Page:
Two years after retiring at the tender age of 32, Mark Mulder is still around the game of baseball as an analyst for ESPN. However, he’s also enjoying success in a new sport, having won three times on the Golf Channel Am Tour this season.
Mulder talks about his experiences on our sister blog, GolfTalkCentral. The entry also mentions that he’s recruited fellow former big leaguers Jermaine Dye and Orlando Hernandez to play in Am Tour events.
Mulder was a 21-game winner as a sophomore for the A’s in 2001, but because of shoulder problems, he had his last strong season at age 27 with St. Louis in 2005. He last pitched in the majors in 2008, and he gave up his final comeback bid when he announced his retirement in 2010.
Just a few days after inking him to a minor league deal, the Braves have released first baseman James Loney, the team announced on Monday. Loney became expendable when the Braves acquired Matt Adams from the Cardinals on Saturday as a replacement for the injured Freddie Freeman.
Loney, 33, appeared in two games at Triple-A Gwinnett. He had one hit, a single, and one walk in eight plate appearances.
Loney will likely have to wait for another team to deal with an injured first baseman or DH before he can secure another contract.
Every now and then, The Players’ Tribune runs a “five toughest” feature. In 2015, David Ortiz listed the five toughest pitchers he ever faced. Last month, Christian Yelich wrote up the five toughest pitchers in the NL East. Now, it’s Ian Kinsler‘s turn with the five toughest pitchers in the AL Central.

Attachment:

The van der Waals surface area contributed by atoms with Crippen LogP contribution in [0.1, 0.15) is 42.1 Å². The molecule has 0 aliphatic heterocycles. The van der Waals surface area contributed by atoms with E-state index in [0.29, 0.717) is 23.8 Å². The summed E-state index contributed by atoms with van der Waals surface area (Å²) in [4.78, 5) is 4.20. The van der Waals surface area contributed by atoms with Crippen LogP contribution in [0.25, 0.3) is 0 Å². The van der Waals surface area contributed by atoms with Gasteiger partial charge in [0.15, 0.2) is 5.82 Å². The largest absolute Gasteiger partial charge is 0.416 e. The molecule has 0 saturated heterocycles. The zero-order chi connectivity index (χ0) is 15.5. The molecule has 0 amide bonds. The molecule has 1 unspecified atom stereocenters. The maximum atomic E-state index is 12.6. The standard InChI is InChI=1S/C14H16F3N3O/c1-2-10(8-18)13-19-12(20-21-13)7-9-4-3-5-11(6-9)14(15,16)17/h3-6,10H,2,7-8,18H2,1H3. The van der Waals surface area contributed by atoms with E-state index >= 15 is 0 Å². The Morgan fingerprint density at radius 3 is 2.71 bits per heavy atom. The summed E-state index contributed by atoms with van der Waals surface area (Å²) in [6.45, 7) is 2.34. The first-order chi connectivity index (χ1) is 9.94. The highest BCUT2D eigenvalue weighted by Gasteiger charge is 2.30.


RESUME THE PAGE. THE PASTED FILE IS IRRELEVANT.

Kinsler goes into detail explaining why each pitcher is difficult to face, so hop over to The Players’ Tribune for his reasoning. His list
Presumably, Kinsler intentionally omitted his Tiger teammates from the list. He has faced Justin Verlander a fair amount earlier in his career, and he has only a .176/.333/.235 batting line in 42 plate appearances against the right-hander. Verlander’s stuff is often described as tough to hit in one phrase or another. Kinsler has also struggled against Indians starter Carlos Carrasco (.590 OPS), but one can understand why he would be omitted from a list of five given who was already listed.